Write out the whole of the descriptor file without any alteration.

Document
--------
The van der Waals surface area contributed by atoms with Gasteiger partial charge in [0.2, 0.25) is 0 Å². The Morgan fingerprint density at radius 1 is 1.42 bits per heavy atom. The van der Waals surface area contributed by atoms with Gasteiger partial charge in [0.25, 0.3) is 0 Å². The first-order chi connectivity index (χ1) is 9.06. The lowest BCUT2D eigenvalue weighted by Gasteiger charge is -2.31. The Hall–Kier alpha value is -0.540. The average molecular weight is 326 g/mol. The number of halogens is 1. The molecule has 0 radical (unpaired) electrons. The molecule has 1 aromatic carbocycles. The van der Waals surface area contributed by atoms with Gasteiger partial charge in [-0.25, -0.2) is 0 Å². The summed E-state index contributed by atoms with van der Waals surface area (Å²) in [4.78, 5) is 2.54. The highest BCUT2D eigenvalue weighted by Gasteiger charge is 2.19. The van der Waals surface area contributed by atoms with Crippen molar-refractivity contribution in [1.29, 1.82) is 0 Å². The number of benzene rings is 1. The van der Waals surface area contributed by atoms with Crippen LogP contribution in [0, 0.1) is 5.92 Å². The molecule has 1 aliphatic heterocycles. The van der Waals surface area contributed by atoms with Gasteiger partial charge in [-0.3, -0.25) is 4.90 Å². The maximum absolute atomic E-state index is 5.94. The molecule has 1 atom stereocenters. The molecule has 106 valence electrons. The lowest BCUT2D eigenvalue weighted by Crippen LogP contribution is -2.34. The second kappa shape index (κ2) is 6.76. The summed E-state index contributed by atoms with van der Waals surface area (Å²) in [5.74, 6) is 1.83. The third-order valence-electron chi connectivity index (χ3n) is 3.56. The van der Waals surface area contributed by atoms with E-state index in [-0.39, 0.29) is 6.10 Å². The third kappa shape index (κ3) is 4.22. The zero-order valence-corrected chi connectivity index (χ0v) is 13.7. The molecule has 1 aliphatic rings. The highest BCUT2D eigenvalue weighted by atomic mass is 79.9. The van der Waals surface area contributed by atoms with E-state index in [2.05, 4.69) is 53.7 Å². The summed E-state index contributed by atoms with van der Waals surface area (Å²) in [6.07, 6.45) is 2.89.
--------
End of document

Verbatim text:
The van der Waals surface area contributed by atoms with Gasteiger partial charge in [0.2, 0.25) is 0 Å². The Morgan fingerprint density at radius 1 is 1.42 bits per heavy atom. The van der Waals surface area contributed by atoms with Gasteiger partial charge in [0.25, 0.3) is 0 Å². The first-order chi connectivity index (χ1) is 9.06. The lowest BCUT2D eigenvalue weighted by Gasteiger charge is -2.31. The Hall–Kier alpha value is -0.540. The average molecular weight is 326 g/mol. The number of halogens is 1. The molecule has 0 radical (unpaired) electrons. The molecule has 1 aromatic carbocycles. The van der Waals surface area contributed by atoms with Gasteiger partial charge in [-0.25, -0.2) is 0 Å². The summed E-state index contributed by atoms with van der Waals surface area (Å²) in [4.78, 5) is 2.54. The highest BCUT2D eigenvalue weighted by Gasteiger charge is 2.19. The van der Waals surface area contributed by atoms with Crippen molar-refractivity contribution in [1.29, 1.82) is 0 Å². The number of benzene rings is 1. The van der Waals surface area contributed by atoms with Crippen LogP contribution in [0, 0.1) is 5.92 Å². The molecule has 1 aliphatic heterocycles. The van der Waals surface area contributed by atoms with Gasteiger partial charge in [-0.3, -0.25) is 4.90 Å². The maximum absolute atomic E-state index is 5.94. The molecule has 1 atom stereocenters. The molecule has 106 valence electrons. The lowest BCUT2D eigenvalue weighted by Crippen LogP contribution is -2.34. The second kappa shape index (κ2) is 6.76. The summed E-state index contributed by atoms with van der Waals surface area (Å²) in [5.74, 6) is 1.83. The third-order valence-electron chi connectivity index (χ3n) is 3.56. The van der Waals surface area contributed by atoms with E-state index in [-0.39, 0.29) is 6.10 Å². The third kappa shape index (κ3) is 4.22. The zero-order valence-corrected chi connectivity index (χ0v) is 13.7. The molecule has 1 aliphatic rings. The highest BCUT2D eigenvalue weighted by atomic mass is 79.9. The van der Waals surface area contributed by atoms with E-state index in [2.05, 4.69) is 53.7 Å². The summed E-state index contributed by atoms with van der Waals surface area (Å²) in [6.07, 6.45) is 2.89.